Kerala has welcomed newcomers from earliest times and this has resulted in many religions arriving here, finding acceptance and followers, and staying on. Sixty per cent of Kerala's population today is Hindu, 20 per cent Muslim and 20 per cent Christian. While people of different faiths are spread all over the state, a major part of the Muslim population is located towards the north and the Christians in the central part. Both these religions have been influenced to a great extent by Hinduism and local customs. It's not uncommon to see people of different faiths worshipping together on major festival days.
Hinduism, one of the oldest extant religions, evolved in Kerala from the combined religious practices of the Dravidians and the Aryan Brahmins. It is Vishnu in his form as Sri Padmanabha (padma - lotus, nabha - navel) that is most often revered here. Krishna, one of Vishnu's avatars, is a popular deity; Bhagavathy, also known as Bhadrakali, is the manifestation of the fierce and powerful goddess Kali and immense importance is given to this goddess in Kerala. Ayyappan, once a village deity, has risen in importance and is very popular now, with millions of devotees visiting his shrine in Sabarimala. Shiva the destroyer, Saraswati the goddess of learning, Parvati the divine or universal mother, Ganesh the elephant-headed god, Subramanya the god of war and Nagaraja the serpent deity are all worshipped here, along with many other gods of the Hindu pantheon.
The coming of Islam was an inevitable outcome of the ties between Kerala and the Middle East. Just 30 years after prophet Mohammed documented his revelations from Allah, one of his followers, Malik Ibn Dinar, brought the new belief to Kerala in 643 CE. Like other religions Islam found a tolerant and accepting society in Kerala, and even royal patronage, particularly from the powerful Zamorins of Kozhikode.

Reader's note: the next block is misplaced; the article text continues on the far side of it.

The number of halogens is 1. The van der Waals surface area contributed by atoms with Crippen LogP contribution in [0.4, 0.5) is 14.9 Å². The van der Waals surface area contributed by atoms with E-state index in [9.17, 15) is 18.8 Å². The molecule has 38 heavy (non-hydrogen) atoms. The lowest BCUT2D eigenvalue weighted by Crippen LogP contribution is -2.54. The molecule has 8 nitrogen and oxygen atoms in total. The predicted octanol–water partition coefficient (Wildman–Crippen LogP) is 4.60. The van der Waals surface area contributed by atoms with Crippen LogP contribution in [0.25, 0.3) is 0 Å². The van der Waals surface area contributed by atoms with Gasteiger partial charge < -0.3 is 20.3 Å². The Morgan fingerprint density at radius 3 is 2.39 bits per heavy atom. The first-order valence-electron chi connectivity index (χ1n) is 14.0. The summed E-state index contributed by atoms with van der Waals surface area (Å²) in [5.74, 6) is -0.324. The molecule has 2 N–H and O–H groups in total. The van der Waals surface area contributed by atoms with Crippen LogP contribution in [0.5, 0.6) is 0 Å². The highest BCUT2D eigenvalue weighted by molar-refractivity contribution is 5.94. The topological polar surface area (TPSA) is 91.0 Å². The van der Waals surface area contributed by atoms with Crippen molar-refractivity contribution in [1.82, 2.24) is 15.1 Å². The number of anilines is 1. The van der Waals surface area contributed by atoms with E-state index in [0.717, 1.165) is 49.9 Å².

Legend says that the apostle St Thomas introduced Christianity to Kerala in 52 CE. He is said to have built seven churches along the coast, each associated with one of his miracles. In 345 CE a Syrian merchant called Thomas Cana (Knaithomman) who arrived at Cranganore began to preach Christianity and converted many families. The rites and practices were those of the Syrian church and Syriac the language of the services. Francis Xavier arrived in 1542 and administered to coastal Christians, mainly lower caste people who had earlier been converted by the Portuguese and who hoped inclusion in a Christian community would free them from the hardship of the rigid caste system and protect them from their Portuguese masters. The formation of the Syro-Malankara Church in 1930 enabled Syrian Christians and Latin Christians to follow their own practices.
The exact origin of Judaism in Kerala is still a matter of debate. There are different accounts but by the 10th century CE Jews had become influential merchants and the ruler, Bhaskara Ravi Varma, granted them a series of privileges including a grant of land, the village of Anjuvannam near Kodungallur, and the revenues from it. After the community was almost totally destroyed by jealous Arab traders in the 16th century the remaining Jews fled to Cochin where they survived under the Raja's protection. In 1568 they built their synagogue which was destroyed by the Portuguese in 1662 but rebuilt two years later.
Jainism and Buddhism came to Kerala around the 3rd century BCE, and flourished till they were eventually absorbed by Hinduism. Jain sites can still be seen at Palakkad, Sulthan Bathery and Alappuzha. The Sabarimala shrine is said to have originally been Buddhist. The influence of Buddhism can be seen in literature, art, architecture and the Ayurvedic system of medicine.